Architecturally, the CPU is composed of just few cores with lots of cache memory that can handle a few software threads at a time. In contrast, a GPU is composed of hundreds of cores that can handle thousands of threads simultaneously.


Technical, but not overly complicated, layperson's explanation:

Why is Google's new device newsworthy then? Is it better than D-Wave's machine in some respects? If so, how?

There are "Annealing QPUs" and "Universal QPUs" as explained above, an incomplete list is offered on Wikipedia's page: "List of Quantum Processors".

In quantum annealing, the strength of transverse field determines the quantum-mechanical probability to change the amplitudes of all states in parallel.

In the case of annealing a purely mathematical objective function, one may consider the variables in the problem to be classical degrees of freedom, and the cost functions to be the potential energy function (classical Hamiltonian). Moreover, it may be able to do this without the tight error controls needed to harness the quantum entanglement used in more traditional quantum algorithms.

That makes it easier to provide more qubits, but the kinds of problems they are able to solve is more limited than the qubits provided in a universal QPU.

In general the ground state of a Hamiltonian can be used to encode a wider variety of problems than NP (know QMA-complete problems), and so decision to focus on NP optimization problems has led to restrictions which prevent the device from being used for general purpose quantum computing (even if noise was not an issue).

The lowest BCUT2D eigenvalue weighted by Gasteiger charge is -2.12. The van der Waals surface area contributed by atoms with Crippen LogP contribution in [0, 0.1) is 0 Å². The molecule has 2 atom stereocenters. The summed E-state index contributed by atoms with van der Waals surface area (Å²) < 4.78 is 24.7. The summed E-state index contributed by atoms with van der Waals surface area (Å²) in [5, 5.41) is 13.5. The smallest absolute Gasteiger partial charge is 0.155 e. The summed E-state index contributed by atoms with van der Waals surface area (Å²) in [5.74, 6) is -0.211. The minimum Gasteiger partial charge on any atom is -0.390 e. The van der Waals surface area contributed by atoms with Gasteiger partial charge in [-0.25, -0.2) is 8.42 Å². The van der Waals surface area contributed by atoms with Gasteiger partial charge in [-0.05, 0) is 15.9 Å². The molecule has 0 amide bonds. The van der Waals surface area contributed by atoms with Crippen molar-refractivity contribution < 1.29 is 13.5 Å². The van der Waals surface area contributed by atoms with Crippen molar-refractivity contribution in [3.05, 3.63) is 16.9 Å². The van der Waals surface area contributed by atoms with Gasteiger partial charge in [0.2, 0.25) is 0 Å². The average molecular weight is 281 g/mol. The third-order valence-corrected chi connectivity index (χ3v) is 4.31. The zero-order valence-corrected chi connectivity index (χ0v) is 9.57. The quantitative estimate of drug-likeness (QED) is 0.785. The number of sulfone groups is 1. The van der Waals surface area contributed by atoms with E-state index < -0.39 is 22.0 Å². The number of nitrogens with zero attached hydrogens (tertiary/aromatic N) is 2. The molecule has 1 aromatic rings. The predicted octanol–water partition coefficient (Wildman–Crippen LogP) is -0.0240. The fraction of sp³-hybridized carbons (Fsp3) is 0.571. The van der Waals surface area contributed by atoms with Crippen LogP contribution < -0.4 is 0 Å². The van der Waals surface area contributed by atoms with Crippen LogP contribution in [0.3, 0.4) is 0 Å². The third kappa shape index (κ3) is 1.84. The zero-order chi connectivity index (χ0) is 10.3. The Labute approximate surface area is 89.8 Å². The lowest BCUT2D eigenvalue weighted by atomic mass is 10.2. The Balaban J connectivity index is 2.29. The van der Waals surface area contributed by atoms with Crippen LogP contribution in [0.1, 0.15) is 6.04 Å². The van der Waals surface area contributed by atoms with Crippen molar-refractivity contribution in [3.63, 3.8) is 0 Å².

There is an interesting subtlety as regards noise: If you add noise to the adiabatic algorithm, it degrades gracefully into one of the best classical algorithms for the same problem.

The adiabatic model can encode universal quantum computation, however the limitations of DWave's implementation means that specific machine cannot.

Google's universal QPU can solve a wider range of problems than D-Wave's QPU (in it's current implementation) if they can solve their decoherence problem.

In the case of Google's Bristlecone caution is warranted. Bristlecone is a scaled up version of a 9-qubit Google design that has failed to yield acceptable error rates for a commercially viable quantum system. In real-world settings, quantum processors must have a two-qubit error rate of less than 0.5 percent. According to Google, its best result has been a 0.6 percent error rate using its much smaller 9-qubit hardware.

The commercial success of quantum computing will require more than high qubit numbers. It will depend on quality qubits with low error rates and long-lasting circuit connectivity in a system with the ability to outperform classic computers in complex problem solving, i.e., “quantum supremacy”.

Google will use it's record number of more useful qubits to correct the error rate of those error prone qubits.

More qubits are needed to solve bigger problems and longer living (coherent) qubits to are needed to hold the information long enough for the quantum algorithm to run. IBM describes the problem as: "Quantum Volume: preferring fewer errors per qubit over more qubits", see also: What is the leading edge technology for creating a quantum computer with the fewest errors? .

Google plans to use Surface Codes to resolve this problem, for more info and a comparison to spin glass models see: "Quantum Computation with Topological Codes: from qubit to topological fault-tolerance".

IBM has a video titled: "A Beginner’s Guide to Quantum Computing" which explains quantum computing for laypersons in under 20 minutes.